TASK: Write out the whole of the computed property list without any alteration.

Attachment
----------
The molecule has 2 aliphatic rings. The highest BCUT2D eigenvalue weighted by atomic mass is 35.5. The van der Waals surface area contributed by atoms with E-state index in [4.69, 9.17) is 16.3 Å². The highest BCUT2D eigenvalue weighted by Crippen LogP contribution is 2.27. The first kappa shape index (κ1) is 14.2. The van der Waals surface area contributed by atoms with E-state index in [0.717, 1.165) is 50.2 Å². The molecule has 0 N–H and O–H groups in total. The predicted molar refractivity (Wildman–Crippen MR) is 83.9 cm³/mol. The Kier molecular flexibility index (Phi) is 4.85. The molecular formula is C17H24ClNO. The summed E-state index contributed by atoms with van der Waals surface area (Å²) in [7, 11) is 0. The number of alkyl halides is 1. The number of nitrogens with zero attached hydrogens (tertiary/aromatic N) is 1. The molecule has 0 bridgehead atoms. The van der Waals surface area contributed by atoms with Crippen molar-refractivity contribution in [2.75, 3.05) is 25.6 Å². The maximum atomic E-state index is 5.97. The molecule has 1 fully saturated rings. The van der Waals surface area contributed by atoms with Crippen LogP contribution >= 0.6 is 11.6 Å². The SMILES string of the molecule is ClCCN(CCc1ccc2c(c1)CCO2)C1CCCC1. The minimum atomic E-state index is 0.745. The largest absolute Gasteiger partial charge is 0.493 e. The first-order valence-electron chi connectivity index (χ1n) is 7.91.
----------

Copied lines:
The molecule has 2 aliphatic rings. The highest BCUT2D eigenvalue weighted by atomic mass is 35.5. The van der Waals surface area contributed by atoms with E-state index in [4.69, 9.17) is 16.3 Å². The highest BCUT2D eigenvalue weighted by Crippen LogP contribution is 2.27. The first kappa shape index (κ1) is 14.2. The van der Waals surface area contributed by atoms with E-state index in [0.717, 1.165) is 50.2 Å². The molecule has 0 N–H and O–H groups in total. The predicted molar refractivity (Wildman–Crippen MR) is 83.9 cm³/mol. The Kier molecular flexibility index (Phi) is 4.85. The molecular formula is C17H24ClNO. The summed E-state index contributed by atoms with van der Waals surface area (Å²) in [7, 11) is 0. The number of alkyl halides is 1. The number of nitrogens with zero attached hydrogens (tertiary/aromatic N) is 1. The molecule has 0 bridgehead atoms. The van der Waals surface area contributed by atoms with Crippen molar-refractivity contribution in [2.75, 3.05) is 25.6 Å². The maximum atomic E-state index is 5.97. The molecule has 1 fully saturated rings. The van der Waals surface area contributed by atoms with Crippen LogP contribution >= 0.6 is 11.6 Å². The SMILES string of the molecule is ClCCN(CCc1ccc2c(c1)CCO2)C1CCCC1. The minimum atomic E-state index is 0.745. The largest absolute Gasteiger partial charge is 0.493 e. The first-order valence-electron chi connectivity index (χ1n) is 7.91.